Be sure to follow the proper procedure - Ford or "Type B" is different than "Type A" Chrysler or other makes, for polarizing. Doing this incorrectly can smoke the regulator. The old school regulators are a lot better than the shiny new ones.
     
    Last edited: Feb 9, 2018
  11. Bryce B
    Joined: Feb 8, 2018
    Posts: 30

    Bryce B
    Member

    So it turns out that the new regulator I had was shot. I installed an old one I had lying around and the voltage jumped and the ammeter started working. The "new" regulator was put on when I was having charging issues but that was before I discovered a busted brush. I think I'm good, but is there anything else I should check? How do I know if the generator is polarized properly? If the battery is charging then am I good?
     
  12. porknbeaner
    Joined: Sep 12, 2003
    Posts: 40,352

    porknbeaner
    Member

    Battery points close when it is charging.

    Here is a quick test, kind of back yard but it works. Take a steel screw driver, or tool. On the back side ( brush end) of the genny ( or alternator for the rest of you) lay the tool up against the end of the shaft with the car running, or on the nub on the cap where the end of the shaft is. If it is charging it will be magnetized. Maybe not much but some.

    Something else to think of, the little nubbin where the brushes land ( radial commutator) gets varnished up. It should be cleaned up either with contact cleaner or some fine emery cloth when the brushes are changed. It won't charge much if its varnished, maybe not charge enough to pull the points closed.
     
  13. Bryce B
    Joined: Feb 8, 2018
    Posts: 30

    Bryce B
    Member

    So I went back to the truck to test it again and the ammeter is back at zero during idle. How could that happen after one run? All I did was turn the truck off. Wait 15 minutes. Come back and start the truck. Could this voltage regulator fail that quickly???? It was just working!!!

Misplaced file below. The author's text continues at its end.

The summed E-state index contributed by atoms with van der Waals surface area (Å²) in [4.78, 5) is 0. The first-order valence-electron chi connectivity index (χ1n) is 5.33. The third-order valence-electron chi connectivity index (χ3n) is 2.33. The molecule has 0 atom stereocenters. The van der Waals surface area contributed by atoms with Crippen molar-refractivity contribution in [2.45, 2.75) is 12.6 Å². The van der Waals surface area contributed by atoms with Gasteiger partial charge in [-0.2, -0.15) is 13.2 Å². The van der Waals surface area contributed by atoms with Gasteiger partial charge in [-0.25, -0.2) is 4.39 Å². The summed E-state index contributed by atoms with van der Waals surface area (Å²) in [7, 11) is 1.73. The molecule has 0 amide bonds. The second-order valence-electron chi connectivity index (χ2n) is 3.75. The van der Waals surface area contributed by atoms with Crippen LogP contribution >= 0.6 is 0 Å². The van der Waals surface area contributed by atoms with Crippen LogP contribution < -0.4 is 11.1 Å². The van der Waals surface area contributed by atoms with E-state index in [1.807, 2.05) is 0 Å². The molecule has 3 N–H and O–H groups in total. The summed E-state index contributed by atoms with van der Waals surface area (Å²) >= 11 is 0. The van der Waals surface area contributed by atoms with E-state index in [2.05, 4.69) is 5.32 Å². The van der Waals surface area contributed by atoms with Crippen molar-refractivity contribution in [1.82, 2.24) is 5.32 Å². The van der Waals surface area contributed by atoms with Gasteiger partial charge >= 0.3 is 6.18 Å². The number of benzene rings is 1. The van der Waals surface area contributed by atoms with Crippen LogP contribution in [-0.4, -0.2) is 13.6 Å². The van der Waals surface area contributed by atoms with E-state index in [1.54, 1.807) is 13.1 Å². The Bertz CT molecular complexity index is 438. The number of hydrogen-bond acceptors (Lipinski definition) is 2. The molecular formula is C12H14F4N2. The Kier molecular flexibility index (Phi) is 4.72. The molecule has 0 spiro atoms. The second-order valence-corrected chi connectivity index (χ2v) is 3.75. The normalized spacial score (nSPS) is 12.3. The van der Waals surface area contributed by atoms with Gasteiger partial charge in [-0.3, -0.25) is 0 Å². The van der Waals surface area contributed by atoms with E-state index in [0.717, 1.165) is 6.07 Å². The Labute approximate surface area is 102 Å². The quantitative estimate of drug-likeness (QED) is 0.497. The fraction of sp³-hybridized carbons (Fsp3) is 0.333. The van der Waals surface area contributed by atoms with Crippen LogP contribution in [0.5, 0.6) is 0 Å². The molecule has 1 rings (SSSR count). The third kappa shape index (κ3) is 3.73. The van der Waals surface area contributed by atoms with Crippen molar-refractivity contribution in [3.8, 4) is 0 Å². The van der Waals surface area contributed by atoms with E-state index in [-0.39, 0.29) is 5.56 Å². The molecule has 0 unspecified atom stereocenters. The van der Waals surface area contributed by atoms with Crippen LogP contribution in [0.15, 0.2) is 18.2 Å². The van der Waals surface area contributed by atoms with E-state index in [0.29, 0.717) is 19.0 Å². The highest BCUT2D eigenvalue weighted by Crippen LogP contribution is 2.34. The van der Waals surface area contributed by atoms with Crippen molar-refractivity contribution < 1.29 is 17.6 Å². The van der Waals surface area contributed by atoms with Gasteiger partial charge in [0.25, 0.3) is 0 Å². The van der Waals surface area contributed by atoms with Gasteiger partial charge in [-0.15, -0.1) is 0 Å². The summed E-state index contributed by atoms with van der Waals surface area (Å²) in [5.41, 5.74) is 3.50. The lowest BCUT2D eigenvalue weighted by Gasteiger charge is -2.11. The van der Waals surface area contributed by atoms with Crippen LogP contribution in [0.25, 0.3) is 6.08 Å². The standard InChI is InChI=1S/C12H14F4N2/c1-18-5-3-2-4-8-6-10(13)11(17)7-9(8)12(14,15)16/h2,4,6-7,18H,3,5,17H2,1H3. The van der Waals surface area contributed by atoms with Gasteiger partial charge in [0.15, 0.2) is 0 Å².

NOTE: Volts are hovering around 6.25 during idle. The first time I installed the voltage regulator and saw the ammeter move, the voltage was 6.7-6.8
     
  14. Hnstray
    Joined: Aug 23, 2009
    Posts: 9,576

    Hnstray
    ALLIANCE MEMBER
    from Quincy, IL

    Generators don’t produce much current at normal idle rpm. That’s one of the reasons alternators were adopted. Try revving the engine a bit and see if the ammeter shows charging amps increasing.

    Ray
     
  15. Bryce B
    Joined: Feb 8, 2018
    Posts: 30

    Bryce B
    Member

    Yes, thanks Ray. That seemed to help although I am still confused why sometimes the ammeter is up a bunch at idle and other times it's not. Is that just how the darn thing works? Hence voltage regulator ;)
     
  16. GeezersP15
    Joined: Dec 4, 2011
    Posts: 516

    GeezersP15
    Member
    from N.E. PA

    If you haven't already done it, make sure that the connections on the ammeter are clean and tight. The charging current from your generator is routed thru the ammeter, so any faulty connection there will affect your generator's ability to keep the battery charged. Disconnect one of the battery cables before checking out the ammeter connections, though! Or you might make some sparks:(.
     
  17. Truck64
    Joined: Oct 18, 2015
    Posts: 2,377

    Truck64
    Member
    from Ioway

    Alternators don't produce much charge current at idle, but they have some. Generators don't have any. When battery voltage exceeds generator output (like at idle) the cutout (points) opens and disconnects. Otherwise battery will backfeed and smoke the windings in the generator.

    To test an alternator or generator it needs a load. Turn all the headlights on, heater blower, radio, etc. Then raise engine to a fast idle. Measure voltage directly at battery posts. The correct charging voltage varies a little bit depending on how discharged the battery is, and the outside temperature. Generators need to run a little "hotter" - maybe 1/2 a volt - than alternators for an equivalent charge. Usually about 2 volts over the standard battery voltage at rest is right in there. Hope this helps.
     
  18. Hnstray
    Joined: Aug 23, 2009
    Posts: 9,576

    Hnstray
    ALLIANCE MEMBER
    from Quincy, IL

    I think one factor would be battery charge condition. For example, if one has to crank the engine repeatedly, or for a lengthy time, to get it running, the generator charge rate will be quite high. On the other hand, if battery charge state is high, and the engine starts quickly with minimum cranking, the ammeter shows much lower charge amps. At least that has been my experience.

    Ray
     
    joel likes this.

Share This Page

Register now to get rid of these ads!

Archive

Copyright © 1995-2013 The Jalopy Journal: Steal our stuff, we'll kick your teeth in. Terms of Service. Privacy Policy.

Atomic Industry
Forum software by XenForo™ ©2010-2014 XenForo Ltd.